“It was a tough race,” said dos Santos, “but I wanted to show I am here, I am ready and in good shape and that I can go even faster.”

Said Warholm, “I am happy with the race but of course I always come to win so there is no way around that.”

The 1500 was another big one for the locals, as Jakob Ingebrigtsen stepped to the line just 5 days after his loss in Eugene to Josh Kerr. Here, with the Scotsman absent, the race was set up to be a showcase for the Olympic champion. He lagged behind the rabbits a bit when they took the 400 in 54.90, though perhaps he was more tuned to the lights, where he was right on. With ’19 world champ Timothy Cheruiyot in tow, he got behind the pacers for a 1:51.45 at 800, then took over at 1000. He ran the next 400 powerfully, passing 1200 in 2:48.43 and on the last turn appeared to be forging a decisive margin.

Even on the straightaway, Cheruiyot did not seem to have the speed to be a threat, but with 50 left the Kenyan suddenly sprinted and in the final inches appeared to be ahead. Ingebrigtsen felt him coming, and dove across the line for a 0.03 victory (3:29.74-3:29.77) that sent the crowd home jubilant after this final event. Behind the world-leading performance, France’s Azeddine Habz took 3rd in 3:30.80.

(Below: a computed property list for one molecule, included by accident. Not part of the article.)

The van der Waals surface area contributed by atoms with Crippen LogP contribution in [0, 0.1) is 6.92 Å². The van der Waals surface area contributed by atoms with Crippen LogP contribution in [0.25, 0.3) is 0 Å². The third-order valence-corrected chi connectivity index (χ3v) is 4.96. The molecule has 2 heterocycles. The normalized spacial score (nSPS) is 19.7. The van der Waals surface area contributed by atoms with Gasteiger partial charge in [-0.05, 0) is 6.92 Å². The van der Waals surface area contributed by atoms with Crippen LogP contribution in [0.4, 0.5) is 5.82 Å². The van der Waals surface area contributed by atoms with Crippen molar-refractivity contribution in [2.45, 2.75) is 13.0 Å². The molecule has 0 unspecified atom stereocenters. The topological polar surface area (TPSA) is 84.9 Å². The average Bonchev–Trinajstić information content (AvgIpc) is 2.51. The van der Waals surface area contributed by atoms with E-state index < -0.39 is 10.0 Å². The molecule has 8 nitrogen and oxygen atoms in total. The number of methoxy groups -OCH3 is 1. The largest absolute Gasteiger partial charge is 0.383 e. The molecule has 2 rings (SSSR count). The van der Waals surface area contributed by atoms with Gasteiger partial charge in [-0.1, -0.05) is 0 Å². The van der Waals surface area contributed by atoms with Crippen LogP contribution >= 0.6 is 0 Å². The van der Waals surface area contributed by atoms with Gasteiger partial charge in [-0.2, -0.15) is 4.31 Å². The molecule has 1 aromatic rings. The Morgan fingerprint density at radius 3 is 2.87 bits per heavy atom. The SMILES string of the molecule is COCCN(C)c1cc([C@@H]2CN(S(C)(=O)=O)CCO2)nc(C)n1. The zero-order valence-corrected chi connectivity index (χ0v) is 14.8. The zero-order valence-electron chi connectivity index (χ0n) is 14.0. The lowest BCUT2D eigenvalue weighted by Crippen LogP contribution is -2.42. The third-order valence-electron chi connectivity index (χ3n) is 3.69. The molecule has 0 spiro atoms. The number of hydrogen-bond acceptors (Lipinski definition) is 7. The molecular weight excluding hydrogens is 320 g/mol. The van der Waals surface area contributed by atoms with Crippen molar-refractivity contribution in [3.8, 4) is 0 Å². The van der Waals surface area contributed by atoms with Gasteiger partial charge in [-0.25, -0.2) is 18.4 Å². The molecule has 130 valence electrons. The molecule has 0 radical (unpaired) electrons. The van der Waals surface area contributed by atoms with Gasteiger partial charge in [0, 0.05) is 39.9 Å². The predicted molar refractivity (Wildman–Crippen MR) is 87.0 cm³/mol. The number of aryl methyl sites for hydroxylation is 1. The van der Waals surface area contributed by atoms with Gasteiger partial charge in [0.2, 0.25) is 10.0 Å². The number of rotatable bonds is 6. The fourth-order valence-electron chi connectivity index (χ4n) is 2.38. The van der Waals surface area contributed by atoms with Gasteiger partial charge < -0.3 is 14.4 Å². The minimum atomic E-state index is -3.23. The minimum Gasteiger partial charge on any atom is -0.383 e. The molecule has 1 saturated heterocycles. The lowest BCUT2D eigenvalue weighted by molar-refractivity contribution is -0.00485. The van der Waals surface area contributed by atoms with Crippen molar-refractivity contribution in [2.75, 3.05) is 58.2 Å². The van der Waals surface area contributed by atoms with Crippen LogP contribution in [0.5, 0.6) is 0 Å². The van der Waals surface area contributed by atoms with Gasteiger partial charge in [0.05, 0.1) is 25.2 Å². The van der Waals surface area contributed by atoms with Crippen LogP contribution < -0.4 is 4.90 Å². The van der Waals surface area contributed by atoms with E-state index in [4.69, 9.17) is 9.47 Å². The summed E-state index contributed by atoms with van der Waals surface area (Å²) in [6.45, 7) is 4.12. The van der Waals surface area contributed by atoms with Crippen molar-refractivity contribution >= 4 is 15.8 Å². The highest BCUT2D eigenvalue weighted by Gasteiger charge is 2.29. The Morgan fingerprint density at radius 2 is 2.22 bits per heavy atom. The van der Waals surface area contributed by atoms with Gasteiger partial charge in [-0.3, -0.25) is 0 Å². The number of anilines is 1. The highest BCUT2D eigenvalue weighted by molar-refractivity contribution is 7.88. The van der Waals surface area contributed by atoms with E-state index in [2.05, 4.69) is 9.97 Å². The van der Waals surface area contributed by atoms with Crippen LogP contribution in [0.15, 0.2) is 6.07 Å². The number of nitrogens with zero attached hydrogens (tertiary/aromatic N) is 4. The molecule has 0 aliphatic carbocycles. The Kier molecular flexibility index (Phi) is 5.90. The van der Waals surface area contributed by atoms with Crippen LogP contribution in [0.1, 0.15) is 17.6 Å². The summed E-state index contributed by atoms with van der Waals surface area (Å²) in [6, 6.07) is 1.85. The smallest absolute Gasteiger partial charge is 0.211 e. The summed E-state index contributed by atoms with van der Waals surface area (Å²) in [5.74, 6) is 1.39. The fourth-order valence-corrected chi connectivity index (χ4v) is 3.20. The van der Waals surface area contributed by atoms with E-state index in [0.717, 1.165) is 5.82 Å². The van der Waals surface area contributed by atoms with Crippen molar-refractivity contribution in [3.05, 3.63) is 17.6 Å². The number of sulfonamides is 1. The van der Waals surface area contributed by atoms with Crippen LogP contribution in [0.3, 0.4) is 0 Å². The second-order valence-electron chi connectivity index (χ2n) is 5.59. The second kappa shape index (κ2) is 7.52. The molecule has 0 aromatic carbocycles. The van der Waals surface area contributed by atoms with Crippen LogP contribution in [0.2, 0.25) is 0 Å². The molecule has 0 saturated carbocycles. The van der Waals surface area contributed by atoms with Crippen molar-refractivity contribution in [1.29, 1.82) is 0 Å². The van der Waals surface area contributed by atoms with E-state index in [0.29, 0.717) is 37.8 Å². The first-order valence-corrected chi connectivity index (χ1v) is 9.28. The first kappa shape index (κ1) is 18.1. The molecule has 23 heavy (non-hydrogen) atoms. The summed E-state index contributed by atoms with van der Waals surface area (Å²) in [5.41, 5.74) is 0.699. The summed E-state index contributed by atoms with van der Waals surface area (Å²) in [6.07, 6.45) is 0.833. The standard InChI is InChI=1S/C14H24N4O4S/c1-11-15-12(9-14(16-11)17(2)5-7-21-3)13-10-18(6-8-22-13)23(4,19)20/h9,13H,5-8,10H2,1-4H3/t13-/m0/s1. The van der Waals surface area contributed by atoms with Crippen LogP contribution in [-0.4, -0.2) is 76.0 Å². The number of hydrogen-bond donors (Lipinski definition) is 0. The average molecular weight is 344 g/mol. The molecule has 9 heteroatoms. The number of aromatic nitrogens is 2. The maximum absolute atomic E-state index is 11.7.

Said the winner, “I really don’t think it was a decision I made to dive into the finish line because everything just happened so fast. But I can tell you that it was a sprint-off. It was a good race. I felt stronger than last time.”

In other notable events, Matthew Hudson-Smith ran aggressively from the start of the 400 and no one challenged him as he came home in a European Record 44.07. Kirani James finished well behind with his 44.58, American Vernon Norwood 3rd in 44.68.

Hudson-Smith’s ER dislodged a recordholder of long standing, Thomas Schönlebe, whose 44.33 won the East German World Championships gold way back in ’87.

In the 100, Britain’s Jeremiah Azu started best and led at 50, but something tweaked and he jogged in, leaving the win to South Africa’s Akani Simbine at 9.94. Japan’s Abdul Hakim Sani Brown finished well for a 9.99 from lane 8.

On the field, the titans of the discus met and battled, Mykolas Alekna coming out on top with his round 2 heave of 232-7 (70.91). Australia’s Matthew Denny had the best response at 221-2 (67.41), while defending world and Olympic champion Daniel Ståhl hit 219-2 (66.80) and Kristjan Čeh was 5th at 213-8 (65.12).